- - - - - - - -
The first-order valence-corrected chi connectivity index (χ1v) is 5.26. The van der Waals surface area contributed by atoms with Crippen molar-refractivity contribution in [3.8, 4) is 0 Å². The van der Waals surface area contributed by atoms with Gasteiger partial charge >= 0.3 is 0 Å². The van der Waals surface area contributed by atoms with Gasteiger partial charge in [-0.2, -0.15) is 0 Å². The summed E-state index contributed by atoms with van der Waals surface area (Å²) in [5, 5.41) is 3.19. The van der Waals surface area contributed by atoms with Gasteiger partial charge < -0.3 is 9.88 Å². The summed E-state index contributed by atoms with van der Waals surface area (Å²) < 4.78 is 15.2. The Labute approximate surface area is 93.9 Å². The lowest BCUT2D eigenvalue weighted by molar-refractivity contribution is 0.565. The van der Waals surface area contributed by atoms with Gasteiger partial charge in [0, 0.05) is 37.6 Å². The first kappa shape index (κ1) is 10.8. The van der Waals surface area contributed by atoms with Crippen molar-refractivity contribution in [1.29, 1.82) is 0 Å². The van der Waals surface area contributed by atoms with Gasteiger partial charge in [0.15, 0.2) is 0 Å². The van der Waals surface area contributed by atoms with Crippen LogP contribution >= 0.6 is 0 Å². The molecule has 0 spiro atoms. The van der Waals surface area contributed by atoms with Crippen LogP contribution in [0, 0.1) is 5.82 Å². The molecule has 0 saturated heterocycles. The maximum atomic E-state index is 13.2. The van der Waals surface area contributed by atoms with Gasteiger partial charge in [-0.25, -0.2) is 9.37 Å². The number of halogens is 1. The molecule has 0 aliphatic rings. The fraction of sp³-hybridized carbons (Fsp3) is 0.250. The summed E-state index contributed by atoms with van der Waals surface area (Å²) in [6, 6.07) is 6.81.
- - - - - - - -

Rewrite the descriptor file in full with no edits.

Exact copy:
The first-order valence-corrected chi connectivity index (χ1v) is 5.26. The van der Waals surface area contributed by atoms with Crippen molar-refractivity contribution in [3.8, 4) is 0 Å². The van der Waals surface area contributed by atoms with Gasteiger partial charge >= 0.3 is 0 Å². The van der Waals surface area contributed by atoms with Gasteiger partial charge in [-0.2, -0.15) is 0 Å². The summed E-state index contributed by atoms with van der Waals surface area (Å²) in [5, 5.41) is 3.19. The van der Waals surface area contributed by atoms with Gasteiger partial charge < -0.3 is 9.88 Å². The summed E-state index contributed by atoms with van der Waals surface area (Å²) < 4.78 is 15.2. The Labute approximate surface area is 93.9 Å². The lowest BCUT2D eigenvalue weighted by molar-refractivity contribution is 0.565. The van der Waals surface area contributed by atoms with Gasteiger partial charge in [0, 0.05) is 37.6 Å². The first kappa shape index (κ1) is 10.8. The van der Waals surface area contributed by atoms with Crippen molar-refractivity contribution in [1.29, 1.82) is 0 Å². The van der Waals surface area contributed by atoms with Gasteiger partial charge in [0.15, 0.2) is 0 Å². The van der Waals surface area contributed by atoms with Crippen LogP contribution >= 0.6 is 0 Å². The molecule has 0 spiro atoms. The van der Waals surface area contributed by atoms with Crippen LogP contribution in [0, 0.1) is 5.82 Å². The molecule has 0 saturated heterocycles. The maximum atomic E-state index is 13.2. The van der Waals surface area contributed by atoms with Gasteiger partial charge in [-0.25, -0.2) is 9.37 Å². The number of halogens is 1. The molecule has 0 aliphatic rings. The fraction of sp³-hybridized carbons (Fsp3) is 0.250. The summed E-state index contributed by atoms with van der Waals surface area (Å²) in [6, 6.07) is 6.81.